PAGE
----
2. Ack! Your plan is a little bit terrifying to me, but a good reminder. I have only just started making my first item (plum-coloured wool pants) and I’ve set myself some challenging goals this year. 🙂 I still don’t think I’ll lay out a schedule though, as like you I like to be spontaneous. I suspect that what it will be will be an alternation of difficult and easier items .e. challenge then rest, challenge then rest, although I think that I have a kind of a mental clock that ticks in the background making me aware that I need to keep up momentum. PS Re. Brussels I apologize that I don’t have the dates firm/available yet but I will let you know as soon as I know. I think in about a week or two I should have a better idea of the constraints.

    • So glad to hear those plum wool pants are coming along. I meant to do the purple suit this weekend, but I have had a real crisis of confidence. I will let the plan rest for a while and may change it if I don’t come back to it. In the meantime I am going to have a go at the YSL sequin dress. Don’t worry about Belgium. We are going and if you are there too that would be even nicer.

  3. I hope you do find the time to make up the YSL evening Mondrian dress at that will really suit you. I read over Pattern Vault’s post on hers and it’s a lovely dress.

  4. My MSP course used building a house as an example ironically!
    My day job is doing projects so although I do plan my sewing I like to play and be creative too.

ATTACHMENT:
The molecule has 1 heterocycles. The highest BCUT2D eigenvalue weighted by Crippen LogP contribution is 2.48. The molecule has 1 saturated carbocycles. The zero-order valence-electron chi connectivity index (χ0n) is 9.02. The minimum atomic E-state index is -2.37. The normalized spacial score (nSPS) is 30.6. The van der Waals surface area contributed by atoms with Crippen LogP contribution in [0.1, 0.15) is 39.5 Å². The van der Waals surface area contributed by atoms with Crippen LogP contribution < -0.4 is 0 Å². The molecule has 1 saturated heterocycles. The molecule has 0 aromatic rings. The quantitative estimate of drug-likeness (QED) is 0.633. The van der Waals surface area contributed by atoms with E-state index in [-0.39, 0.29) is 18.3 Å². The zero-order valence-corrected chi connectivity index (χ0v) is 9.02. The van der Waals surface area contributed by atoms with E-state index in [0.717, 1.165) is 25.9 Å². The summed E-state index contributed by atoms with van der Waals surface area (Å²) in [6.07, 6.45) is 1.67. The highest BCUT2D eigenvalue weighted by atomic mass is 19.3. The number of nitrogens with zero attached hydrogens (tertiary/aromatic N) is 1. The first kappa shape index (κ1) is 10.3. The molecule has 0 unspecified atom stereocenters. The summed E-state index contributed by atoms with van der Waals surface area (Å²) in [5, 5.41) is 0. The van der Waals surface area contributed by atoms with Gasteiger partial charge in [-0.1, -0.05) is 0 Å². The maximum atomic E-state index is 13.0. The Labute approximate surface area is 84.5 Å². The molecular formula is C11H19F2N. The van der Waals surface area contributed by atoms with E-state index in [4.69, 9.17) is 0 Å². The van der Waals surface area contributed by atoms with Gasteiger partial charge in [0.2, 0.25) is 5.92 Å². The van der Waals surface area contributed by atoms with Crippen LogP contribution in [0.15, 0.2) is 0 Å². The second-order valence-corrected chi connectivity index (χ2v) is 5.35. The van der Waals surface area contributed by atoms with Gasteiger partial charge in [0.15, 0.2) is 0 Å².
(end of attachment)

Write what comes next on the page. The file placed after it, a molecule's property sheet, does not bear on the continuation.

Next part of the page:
5. My planning is very rudimentary. Here is how it goes: Have a rummage through patterns. Have a rummage through fabric stash. Match pattern to fabric and place together on table in sewing room. Create stack of projects six or seven projects high and then start sewing the one that strikes my fancy first. Maybe interrupt that one to start a different one but only allow myself two projects to go on at once. And I usually sew for the next season. Today I am sewing a linen dress for spring/summer and in the stack behind it are cotton tunics and linen trousers as well as another linen dress. As I admire the stack I realize I really could use a knit cardigan so will probably shop for the perfect knit in the next two months and whip up an Ottobre cardigan because I know how serviceable the pattern is and it is already traced and adjusted and ready to go. Each season I make about five or six new garments and they usually are in the same color scheme because I know my colors I like to wear. My #1 rule is to enjoy my sewing!

  6. Yikes your list is so long. Good luck and may the sewing gods be with you. My planing is very slight I have a vague idea of what I want. I know that I want two pairs of casual trousers and two linden sweatshirts to wear before the weather warms up and I have plans for a jersey dress. But I haven’t set myself proper deadlines. Perhaps I should try it.

  7. I don’t plan. Sewing time is stolen from things I should be doing instead. You’ve picked pattern gems, and the colour scheme is lovely. Fingers crossed it goes to plan!